- I also think that your take on research is quite misguided. I think that you see research as some form of end product, whereas I see it (and I think JW agrees) as part of the process. However, I do agree that research is difficult terrain - we couldn't, for example, endorse research that someone did that was deeply unethical, and how we negotiate this is tricky, or will be at least.
- But basically, I appreciate this discussion we're having and hope it does some good for the project. These are fundamental points and ones many members of the wider community will be interested in. Do you think we should advertise this a bit more - get a few more opinions? I also appreciate that you just recently wrote this page, Gabe, and as such it seems to reflect your view of the wikiversity. Can you maybe point me to previous discussions of these points so that I could look at their background? Thanks. Cormaggio 10:35, 20 August 2005 (UTC)
- Thanks Gabe. I'm trying to understand your sentence about me, JW and bad teachers - is it that you think we'd make bad teachers? If so, why? But basically, yes, the point is that there are different teaching styles and we should accommodate for that. I've made quite substantial changes to the Goals section to reflect the general substance of this conversation - please take a look. i think the only thing we substantially disagree on is research, which I've changed in the goals section but which remains in the research section. I basically think that it's just too early in Wikiversity's identity phase to block out something which I believe to be fundamental to e-learning. I'll try to advertise this a bit more - set up a Wikiversity sub page on Meta - but I'm also really tied for time at the moment. Anyone reading this, even if you haven't been involved yet, is welcome to try to implement this community involvement process that this project so badly needs. (See below) Thanks. Cormaggio 09:18, 22 August 2005 (UTC)
- No, not at all. Not having seen you in action I can't say you're good, but you definitely have the passion for it. I said that if you think there's a major difference between how I meant teach and you meant learn, you've had some bad experiences with teachers. A good one does whatever is necessary to teach the student, he doesn't just try to follow the same formula as JW's text said.--Gabe Sechan 10:05, August 22, 2005 (UTC)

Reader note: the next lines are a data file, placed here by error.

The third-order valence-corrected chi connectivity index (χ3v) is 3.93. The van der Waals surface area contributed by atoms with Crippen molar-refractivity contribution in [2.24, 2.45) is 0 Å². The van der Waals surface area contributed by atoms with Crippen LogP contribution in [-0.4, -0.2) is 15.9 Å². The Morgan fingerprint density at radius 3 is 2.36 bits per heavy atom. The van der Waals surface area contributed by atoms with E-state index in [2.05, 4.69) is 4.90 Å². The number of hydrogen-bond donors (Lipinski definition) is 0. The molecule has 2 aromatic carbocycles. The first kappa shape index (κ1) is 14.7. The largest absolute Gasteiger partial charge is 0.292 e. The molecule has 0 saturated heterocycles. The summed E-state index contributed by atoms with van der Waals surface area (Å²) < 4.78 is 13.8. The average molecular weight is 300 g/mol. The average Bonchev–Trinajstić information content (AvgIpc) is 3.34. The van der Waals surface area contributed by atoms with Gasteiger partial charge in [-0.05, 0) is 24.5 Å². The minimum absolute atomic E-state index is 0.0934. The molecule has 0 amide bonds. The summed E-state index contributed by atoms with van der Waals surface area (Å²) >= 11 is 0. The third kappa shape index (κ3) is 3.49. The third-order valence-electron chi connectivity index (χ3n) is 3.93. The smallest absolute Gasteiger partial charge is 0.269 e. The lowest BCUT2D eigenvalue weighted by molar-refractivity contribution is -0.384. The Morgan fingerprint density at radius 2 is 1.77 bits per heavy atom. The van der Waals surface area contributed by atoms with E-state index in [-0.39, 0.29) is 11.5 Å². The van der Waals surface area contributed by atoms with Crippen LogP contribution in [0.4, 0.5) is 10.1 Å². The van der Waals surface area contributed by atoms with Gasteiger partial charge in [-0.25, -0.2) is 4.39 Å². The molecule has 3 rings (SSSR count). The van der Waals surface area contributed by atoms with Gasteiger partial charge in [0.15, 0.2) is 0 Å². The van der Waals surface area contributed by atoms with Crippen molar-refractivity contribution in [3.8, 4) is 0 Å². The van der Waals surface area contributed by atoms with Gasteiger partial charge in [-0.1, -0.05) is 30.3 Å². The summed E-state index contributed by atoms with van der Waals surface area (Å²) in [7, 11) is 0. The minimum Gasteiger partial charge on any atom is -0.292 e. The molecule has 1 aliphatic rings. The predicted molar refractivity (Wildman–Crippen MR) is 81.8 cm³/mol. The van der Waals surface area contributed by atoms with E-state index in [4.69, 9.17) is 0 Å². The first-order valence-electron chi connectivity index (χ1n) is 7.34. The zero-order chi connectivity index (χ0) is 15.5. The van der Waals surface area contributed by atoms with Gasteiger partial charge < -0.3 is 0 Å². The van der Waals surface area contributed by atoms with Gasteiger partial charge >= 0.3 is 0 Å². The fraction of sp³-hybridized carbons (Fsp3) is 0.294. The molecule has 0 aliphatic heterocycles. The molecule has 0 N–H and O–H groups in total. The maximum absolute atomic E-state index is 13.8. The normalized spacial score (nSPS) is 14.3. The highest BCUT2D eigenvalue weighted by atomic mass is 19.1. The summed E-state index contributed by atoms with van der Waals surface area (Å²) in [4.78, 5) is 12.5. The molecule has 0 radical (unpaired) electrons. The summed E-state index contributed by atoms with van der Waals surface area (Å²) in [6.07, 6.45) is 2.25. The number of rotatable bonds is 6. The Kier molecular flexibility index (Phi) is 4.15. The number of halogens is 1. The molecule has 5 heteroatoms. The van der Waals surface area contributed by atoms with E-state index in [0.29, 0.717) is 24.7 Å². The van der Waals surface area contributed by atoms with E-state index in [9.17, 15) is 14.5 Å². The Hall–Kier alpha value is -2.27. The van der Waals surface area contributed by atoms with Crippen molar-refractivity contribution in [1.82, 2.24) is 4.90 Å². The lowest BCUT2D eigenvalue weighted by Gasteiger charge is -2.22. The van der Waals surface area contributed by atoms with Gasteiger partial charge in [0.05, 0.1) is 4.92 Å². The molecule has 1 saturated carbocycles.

Second, about research. I totally disagree that any type of university system should be centered around research. THis is how some students end up with brains loaded with useless stuff and do not learn to have a real useful job and end up unemployed as employers do not even see how to make a good use of all these freshly graduated people. Do not get me wrong : research is important, and in some areas, absolutely mandatory. But one of the wrong things we can see in university, is thousands of young being taught research stuff while it will never be what they will be asked to do in real life. This is not helping at all. This said, I think research should be part of wikiversity; if only in one sense : I think it should be possible for publish research papers, such as students to publish their PhD thesis, which in many countries end up on a shelf on a microfilm, hence useless. The thesis can be used as references for teaching courses. Anthere
- And on research, I don't think that this project should be strictly "centred" on research, but rather that research has to have a place, especially in some fields. I take your point on being practical and "real world-focused", but essentially, I think it should be down to the person/people facilitating each course to decide what are the appropriate learning outcomes and teaching methods for their course. This way we are flexible to adapt - I just didn't want to cut off all this potential. Thanks Anthere. Cormaggio 16:31, 26 August 2005 (UTC)
- "I think that you see research as some form of end product, whereas I see it (and I think JW agrees) as part of the process." (see above)
- The role of research in a university is a source of endless debate. "Research" can be placed in the more general category of "scholarly activity". The members of a university community should be engaged in scholarly activities. There are many activities that are scholarly, for example, creating a textbook. This is why it is perfectly sensible for wikiversity to exist at wikibooks. If someone did an analysis, I think they would find that most textbooks are produced by members of a university who in making a textbook and in so doing, performing their obligatory duty to take part in scholarly activity. The term "research" actually gets used in two different ways. There is "original research" in which investigators try to discover something new about the world. There is also "literature research", which is fundamental to many forms of scholarly activity, including textbook writing. A wikiversity is going to have to utilize resources such as textbooks and these resources will depend on "literature research"....going into the "literature" (I'll accept a broad definition of "literature") in order to learn what others have accomplished in the past. A key reason why research is central to a university is that the students get to exist within a community where the members are actively engaged in the process of doing research. This is how students learn to do research. This is how the cultural heritage of research is passed from generation to generation.